A great-looking house doesn’t have to cost a lot of money. In fact, some of the best ideas come from having a decorating dilemma to solve without the budget to simply write a check.
Jessica Duncan is a young designer whose style might exceed her budget, but she wouldn’t let it. Upon graduating from The University of Georgia with an interior design degree, she faced her toughest assignment yet―decorating her first house.
Here she shares her budget-friendly tips and nifty style tricks that she learned along the way. Starting out, Jessica employed a little bit of common sense: “I still have that college mentality of ‘what can I do for free or for less?’ ” she confesses. These tips are great starting points.
The inspiration for Jessica’s design struck in the form of a 30-yard bolt of black-and-white houndstooth fabric that was on sale for an amazing $30. “I loved that fabric,” says Jessica, “and it was such a bargain. Even after the window treatments, upholstery, and pillows, I still had plenty of extra.” Leftover fabric doesn’t have to go to waste. Use it down the road as seat cushions on new finds, lampshades, and even place mats or a tablecloth.
If you can’t score a bargain on fabric, definitely find a pattern you love and use it. Get more usage out of smaller yardage by covering accent elements―such as pillows, lampshades, stools, side chairs, and the backs of cabinets―with it. (FYI: It takes about 1 yard of fabric to make one 18-inch pillow.)
For large pieces, such as a sofa, opt for a neutral slipcover. You’ll save your budget from reupholstery costs and give yourself more freedom to alter the look. This is always a good thing!
Gone are the days of buying a matching suite of furniture at one time. “For a great expression of personal style,” advises Jessica, “explore creative alternatives to incorporate ordinary pieces in unexpected ways.” In the kitchen, for example, Jessica uses two bookcases as a freestanding pantry. “Just because it’s a bookcase doesn’t mean it has to be used in an office,” she says.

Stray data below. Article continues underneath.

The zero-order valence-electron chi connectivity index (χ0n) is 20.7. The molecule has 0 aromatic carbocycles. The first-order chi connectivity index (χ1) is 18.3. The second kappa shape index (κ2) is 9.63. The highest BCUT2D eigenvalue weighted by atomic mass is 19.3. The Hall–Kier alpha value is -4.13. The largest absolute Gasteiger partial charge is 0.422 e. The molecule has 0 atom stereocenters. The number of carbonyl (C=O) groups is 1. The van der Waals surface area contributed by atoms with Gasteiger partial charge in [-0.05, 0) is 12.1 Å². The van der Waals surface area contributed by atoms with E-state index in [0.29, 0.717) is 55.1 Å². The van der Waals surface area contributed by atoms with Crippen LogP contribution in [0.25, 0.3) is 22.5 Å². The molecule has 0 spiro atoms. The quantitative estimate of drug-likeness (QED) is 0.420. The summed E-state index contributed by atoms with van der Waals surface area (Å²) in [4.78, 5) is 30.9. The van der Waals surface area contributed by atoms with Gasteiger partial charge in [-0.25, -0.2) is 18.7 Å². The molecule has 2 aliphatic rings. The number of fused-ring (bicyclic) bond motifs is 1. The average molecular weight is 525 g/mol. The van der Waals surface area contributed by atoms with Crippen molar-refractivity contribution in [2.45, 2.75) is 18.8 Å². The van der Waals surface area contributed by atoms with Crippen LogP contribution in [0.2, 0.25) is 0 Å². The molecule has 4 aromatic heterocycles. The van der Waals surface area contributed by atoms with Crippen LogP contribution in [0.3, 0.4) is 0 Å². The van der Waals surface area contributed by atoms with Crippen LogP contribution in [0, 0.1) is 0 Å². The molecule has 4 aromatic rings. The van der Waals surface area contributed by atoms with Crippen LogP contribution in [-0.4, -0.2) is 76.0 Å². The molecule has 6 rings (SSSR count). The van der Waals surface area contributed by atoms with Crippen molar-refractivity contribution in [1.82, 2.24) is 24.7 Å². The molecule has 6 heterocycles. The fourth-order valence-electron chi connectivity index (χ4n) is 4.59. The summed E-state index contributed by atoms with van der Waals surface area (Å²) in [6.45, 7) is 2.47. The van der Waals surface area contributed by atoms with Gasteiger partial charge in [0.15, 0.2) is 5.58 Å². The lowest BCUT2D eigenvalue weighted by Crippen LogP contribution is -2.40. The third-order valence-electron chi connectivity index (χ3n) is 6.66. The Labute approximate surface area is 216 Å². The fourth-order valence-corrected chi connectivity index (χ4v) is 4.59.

Other ideas: A dining table can make a great desk. Small dressers, which offer plenty of storage, can be end or bedside tables. Armoires are the most functional of all. Use one as a closet in the bedroom, an entertainment center in the family room, a bar or china cabinet in the dining room, and even a computer center in the office.
Don’t turn it down: You never know how you might be able to give new life to an old or passed-down piece. Jessica almost declined an unattractive, secondhand dining table. But after covering the structurally sound piece with a new, funky tablecloth, it pulls the whole dining room together.
Furniture and accessories don’t have to go solo. Combine items to maximize their advantages. Jessica created the shaded chandelier over the dining room table by pairing a modern light fixture from IKEA with a more traditional shade from Ballard’s Backroom.
Extra savings: The shade was discounted for a small tear in its lining, but when placed above eye level, no one can tell.
Reupholster and reuse: Embrace all of your inherited furniture. Older pieces can give your home character and timeless charm. Paint, fabric, and even wallpaper can go a long way to taking a dated piece and making it new again. Just be sure you’re not ruining the value of a nice antique by altering it.
Two heads are better than one: More people equals more ideas. While shopping, you might stumble across a great find but have no idea how to use it. A girlfriend might be able to offer a terrific suggestion.